Increasing Cybersecurity Gaps and Vulnerabilities due to Remote Work During COVID-19
Fifty-six (56) percent of employees are using their personal computers as their company’s go remote in response to COVID-19 according to the Work-from-Home (WFH) Employee Cybersecurity Threat Index released by Morphisec. In addition, nearly 25% of employees working from home don’t know what security protocols are in place on their device and more than 1-in-4 have frequent or more issues with spotty WiFi limiting antivirus efficacy.
Morphisec's WFH Employee Cybersecurity Threat Index was based on a survey of more than 800 traditional office workers from across the U.S. These employees self-reported as recently transitioning to working remotely during their company’s response to the COVID-19 pandemic. Although the trend toward remote work was already in progress when COVID-19 struck, it accelerated the transition far faster than anyone anticipated. Due to this, IT and security teams had to scramble in their response to the crisis, and the inaugural threat index spotlights the resulting cybersecurity gaps and vulnerabilities reported by employees.
The American workforce is now reliant on at-home WiFi networks and non-hardened work devices, says the report, and without reliable connectivity, employees may not be getting the protection they need. Antivirus and detection tools need a constant network connection to remain effective at blocking attacks. Non-hardened laptops or other endpoint devices can also pose a significant risk to enterprise network security. Research from earlier this year by Morphisec and Ponemon Institute found the average cost of a successful endpoint attack was $8.9 million in 2019.
Furthermore, attack surfaces have expanded during the crisis through employee reliance on collaboration apps. These tools are increasingly in the crosshairs of malicious parties and have less than adequate patching protocols. In fact, vulnerabilities have forced organizations such as Google, SpaceX, and NASA to actually ban employee use of such applications to reduce their risk of more sophisticated breaches. Morphisec Labs researchers discovered one such flaw in the Zoom application in April that enabled threat actors to record Zoom sessions without the participants’ knowledge.
Although 62% of WFH employees rate their IT department’s response to COVID-19 as above average or better, a third of employees rate the response as average or below. The task now for IT teams is to enhance distributed workforce cybersecurity as work-from-home continues into the future. Many enterprises have seen productivity gains during remote work, and several FORTUNE 500 companies have already announced more permanent WFH adoption. Therefore, just as information technology leaders are reassessing what tools are the best for remote productivity, they must re-examine which aspects of their cybersecurity stacks enhance remote business continuity.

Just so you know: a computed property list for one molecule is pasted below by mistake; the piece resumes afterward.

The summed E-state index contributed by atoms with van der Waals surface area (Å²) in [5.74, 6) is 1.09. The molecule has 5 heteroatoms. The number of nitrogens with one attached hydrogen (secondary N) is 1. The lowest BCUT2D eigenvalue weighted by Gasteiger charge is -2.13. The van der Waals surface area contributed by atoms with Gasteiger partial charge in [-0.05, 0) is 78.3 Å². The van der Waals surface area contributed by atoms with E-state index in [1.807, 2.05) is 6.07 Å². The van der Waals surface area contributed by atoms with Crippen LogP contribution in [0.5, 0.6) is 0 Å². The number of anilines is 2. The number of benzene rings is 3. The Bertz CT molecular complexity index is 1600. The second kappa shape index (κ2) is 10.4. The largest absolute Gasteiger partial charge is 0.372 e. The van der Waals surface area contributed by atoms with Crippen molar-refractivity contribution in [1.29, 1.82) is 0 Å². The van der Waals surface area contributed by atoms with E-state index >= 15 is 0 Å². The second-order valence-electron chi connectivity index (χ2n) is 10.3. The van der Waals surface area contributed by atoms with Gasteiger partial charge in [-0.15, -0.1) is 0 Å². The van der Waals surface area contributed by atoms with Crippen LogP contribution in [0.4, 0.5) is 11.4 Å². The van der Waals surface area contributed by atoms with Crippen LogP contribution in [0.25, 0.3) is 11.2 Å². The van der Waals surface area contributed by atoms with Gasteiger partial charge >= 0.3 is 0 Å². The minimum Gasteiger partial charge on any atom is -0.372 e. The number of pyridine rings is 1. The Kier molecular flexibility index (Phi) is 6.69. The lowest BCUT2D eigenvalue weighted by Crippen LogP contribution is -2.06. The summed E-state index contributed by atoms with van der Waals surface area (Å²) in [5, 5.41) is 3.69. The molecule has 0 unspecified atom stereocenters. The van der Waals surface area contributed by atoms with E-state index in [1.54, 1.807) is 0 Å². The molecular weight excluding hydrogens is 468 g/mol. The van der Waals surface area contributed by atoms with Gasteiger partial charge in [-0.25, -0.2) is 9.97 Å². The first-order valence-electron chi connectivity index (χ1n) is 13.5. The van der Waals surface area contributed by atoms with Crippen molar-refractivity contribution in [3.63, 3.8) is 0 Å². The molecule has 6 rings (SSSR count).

Additional highlights from Morphisec’s Work-from-Home Employee Cybersecurity Threat Index include:
- Remote working was an entirely new experience for 49% of employees.
- 75% of WFH employees say they usually or almost always follow their IT team's advice when it comes to cybersecurity protocols.
- The most common tip employees received from IT in transitioning to WFH was being wary of suspicious emails, attachments, or pop-ups (56%). This was followed by ensuring antivirus software was active (48%), and updating software frequently (46%).
- Worryingly, 20% of workers said their IT team had not provided any tips as they shifted to working from home.
- Business chat apps such as Slack and Microsoft Teams were rated by WFH employees as their second most essential tool in working remotely. Yet, workers acknowledged they were the least cautious in using these types of services.
“The COVID-19 crisis has accelerated the long-term shift towards remote workforces by 5-10 years,” said Andrew Homer, VP of Security Strategy at Morphisec. “As tomorrow’s workers seamlessly alternate between work and household tasks on their personal devices, new types of deterministic cybersecurity defenses are required by security teams to limit the need for human intervention. Growing reliance on collaboration applications, which can’t be patched fast enough, begs for the use of defense mechanisms such as moving target defense to thwart in-memory exploits, zero-day attacks, and evasive malware that will continue targeting distributed employees.”
Download the full Morphisec Work-from-Home Employee Cybersecurity Threat Index here.